The Margaret McDermott Bridge cost more than $100 million to build, but its touted hike and bike paths have never been open, due to safety concerns with the system of cables, rods and anchors that support those parts of the bridge.
"They build a bridge, now they got to go back over and redo it," cyclist Earl Jackson said as he rode on the nearby Margaret Hunt Hill Bridge. "That's ridiculous! They ought to did that at the first. That ought to have been the first thing they did, check that out."
"When did we first recognize that there was a problem," asked city councilman Casey Thomas II, during a briefing to the Mobility Solutions, Infrastructure and Sustainability Committee Monday afternoon.
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The problems were known in 2016 when three rods that hold the cables cracked. The hike and bike paths on both sides of the bridge are barricaded from use, though on one side, those barricades have been tossed over the side of the bridge.
"Anytime I think you create these iconic type bridges, kind of custom-made, first-time, that's really never been replicated before, I think you run into challenges like this," committee vice chair Rickey Callahan said.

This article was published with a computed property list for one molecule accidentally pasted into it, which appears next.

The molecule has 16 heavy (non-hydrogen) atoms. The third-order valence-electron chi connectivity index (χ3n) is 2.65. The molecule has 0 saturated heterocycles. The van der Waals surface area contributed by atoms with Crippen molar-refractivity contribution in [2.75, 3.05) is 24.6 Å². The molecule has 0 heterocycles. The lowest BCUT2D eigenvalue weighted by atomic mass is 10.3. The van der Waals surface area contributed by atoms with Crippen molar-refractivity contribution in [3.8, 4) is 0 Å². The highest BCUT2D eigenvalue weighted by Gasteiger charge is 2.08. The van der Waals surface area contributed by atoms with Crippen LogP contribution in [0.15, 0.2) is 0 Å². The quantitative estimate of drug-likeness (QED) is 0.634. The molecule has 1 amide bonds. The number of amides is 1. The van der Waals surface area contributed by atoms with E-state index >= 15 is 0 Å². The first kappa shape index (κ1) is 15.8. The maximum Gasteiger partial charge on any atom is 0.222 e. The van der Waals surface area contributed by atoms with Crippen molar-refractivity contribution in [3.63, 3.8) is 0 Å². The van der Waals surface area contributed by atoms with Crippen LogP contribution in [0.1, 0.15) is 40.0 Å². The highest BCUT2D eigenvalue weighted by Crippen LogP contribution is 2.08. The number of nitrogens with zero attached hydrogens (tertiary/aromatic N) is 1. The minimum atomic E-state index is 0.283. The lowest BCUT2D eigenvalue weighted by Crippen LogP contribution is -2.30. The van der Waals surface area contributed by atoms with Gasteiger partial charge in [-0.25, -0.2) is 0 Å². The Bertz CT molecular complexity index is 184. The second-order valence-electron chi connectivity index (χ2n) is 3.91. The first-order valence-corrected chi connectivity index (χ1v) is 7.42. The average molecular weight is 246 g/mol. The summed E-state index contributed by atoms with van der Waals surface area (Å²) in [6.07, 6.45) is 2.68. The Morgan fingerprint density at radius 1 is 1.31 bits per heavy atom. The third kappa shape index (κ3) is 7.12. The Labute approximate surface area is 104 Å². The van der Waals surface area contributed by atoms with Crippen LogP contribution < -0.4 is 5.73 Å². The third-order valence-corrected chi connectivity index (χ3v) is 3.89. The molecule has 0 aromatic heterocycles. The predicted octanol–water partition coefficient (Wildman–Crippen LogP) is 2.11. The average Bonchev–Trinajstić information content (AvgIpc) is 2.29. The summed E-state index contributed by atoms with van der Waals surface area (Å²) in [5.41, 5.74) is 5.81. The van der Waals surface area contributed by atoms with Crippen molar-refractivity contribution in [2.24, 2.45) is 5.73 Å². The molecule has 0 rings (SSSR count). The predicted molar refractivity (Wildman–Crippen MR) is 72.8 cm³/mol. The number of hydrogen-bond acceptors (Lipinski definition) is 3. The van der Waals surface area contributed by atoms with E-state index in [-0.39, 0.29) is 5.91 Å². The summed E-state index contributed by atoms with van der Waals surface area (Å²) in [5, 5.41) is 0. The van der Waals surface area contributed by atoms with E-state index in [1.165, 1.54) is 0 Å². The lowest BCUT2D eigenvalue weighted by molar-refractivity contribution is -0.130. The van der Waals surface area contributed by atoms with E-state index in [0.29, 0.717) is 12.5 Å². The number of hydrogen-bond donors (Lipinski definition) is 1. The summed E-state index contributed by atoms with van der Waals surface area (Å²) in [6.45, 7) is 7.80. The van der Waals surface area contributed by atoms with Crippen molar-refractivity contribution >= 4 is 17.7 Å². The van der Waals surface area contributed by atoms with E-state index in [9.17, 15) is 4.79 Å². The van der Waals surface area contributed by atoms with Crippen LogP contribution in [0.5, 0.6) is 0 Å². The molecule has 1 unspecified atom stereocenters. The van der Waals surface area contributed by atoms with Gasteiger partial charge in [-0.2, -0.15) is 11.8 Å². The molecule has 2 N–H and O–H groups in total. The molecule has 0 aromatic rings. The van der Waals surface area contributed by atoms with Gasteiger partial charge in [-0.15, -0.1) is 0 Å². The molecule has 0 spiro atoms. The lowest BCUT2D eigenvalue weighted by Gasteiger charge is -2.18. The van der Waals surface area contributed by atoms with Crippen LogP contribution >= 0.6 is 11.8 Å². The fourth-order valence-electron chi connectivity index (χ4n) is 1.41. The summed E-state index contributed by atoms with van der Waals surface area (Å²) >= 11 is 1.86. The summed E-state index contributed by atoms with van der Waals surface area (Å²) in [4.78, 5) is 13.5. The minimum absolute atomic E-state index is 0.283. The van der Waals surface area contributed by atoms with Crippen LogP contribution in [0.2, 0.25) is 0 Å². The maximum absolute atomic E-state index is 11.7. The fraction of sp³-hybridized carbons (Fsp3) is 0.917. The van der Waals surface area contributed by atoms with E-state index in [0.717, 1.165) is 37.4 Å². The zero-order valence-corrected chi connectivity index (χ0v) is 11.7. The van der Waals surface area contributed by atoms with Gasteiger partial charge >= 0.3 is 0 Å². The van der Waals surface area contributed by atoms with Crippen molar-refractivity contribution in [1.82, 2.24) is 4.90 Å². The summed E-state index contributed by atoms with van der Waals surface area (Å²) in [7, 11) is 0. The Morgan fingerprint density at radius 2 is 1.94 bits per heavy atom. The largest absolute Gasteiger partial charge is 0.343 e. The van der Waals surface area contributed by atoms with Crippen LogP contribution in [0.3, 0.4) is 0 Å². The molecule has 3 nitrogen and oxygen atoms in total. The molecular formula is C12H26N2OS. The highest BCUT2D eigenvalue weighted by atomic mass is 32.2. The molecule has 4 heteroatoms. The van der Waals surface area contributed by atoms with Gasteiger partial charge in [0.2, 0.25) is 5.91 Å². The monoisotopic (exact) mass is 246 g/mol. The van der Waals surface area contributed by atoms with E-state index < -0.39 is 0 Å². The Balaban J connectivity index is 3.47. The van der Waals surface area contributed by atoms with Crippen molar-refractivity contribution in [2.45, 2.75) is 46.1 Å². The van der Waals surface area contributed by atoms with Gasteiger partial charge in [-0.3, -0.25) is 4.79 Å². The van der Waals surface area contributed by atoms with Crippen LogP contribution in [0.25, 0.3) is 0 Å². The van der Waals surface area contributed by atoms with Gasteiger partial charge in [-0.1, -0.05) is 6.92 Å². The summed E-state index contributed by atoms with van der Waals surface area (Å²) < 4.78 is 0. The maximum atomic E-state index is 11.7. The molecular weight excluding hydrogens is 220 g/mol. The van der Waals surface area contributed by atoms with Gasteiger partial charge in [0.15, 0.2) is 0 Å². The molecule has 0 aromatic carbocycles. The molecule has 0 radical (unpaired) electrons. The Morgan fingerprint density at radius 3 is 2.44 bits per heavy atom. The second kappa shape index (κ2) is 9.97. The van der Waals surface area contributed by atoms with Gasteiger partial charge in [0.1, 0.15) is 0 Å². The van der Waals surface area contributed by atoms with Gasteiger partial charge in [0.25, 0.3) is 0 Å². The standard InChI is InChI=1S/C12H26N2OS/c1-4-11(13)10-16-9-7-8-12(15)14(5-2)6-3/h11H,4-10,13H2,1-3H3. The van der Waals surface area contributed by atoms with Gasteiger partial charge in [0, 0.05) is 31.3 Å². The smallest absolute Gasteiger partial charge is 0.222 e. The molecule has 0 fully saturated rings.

The solution would cost just over $7 million and would involve replacing all the cables, rods and anchors. The fix would take three years to complete.
"So part of me feel like this is throwing good money after bad," committee member, councilwoman Sandy Greyson said. "If we did not approve this, what would happen? We would just keep those elements closed, right?"
"I would presume at that point TxDOT would come to the city asking us to pay back the money to the federal government," explained Sarah Standifer, assistant director of Dallas Water Utilities.
"Nobody wants to put good money after bad," Callahan said. "But I think this is the best way of doing it."
The full city council is expected to vote on the proposal Wednesday.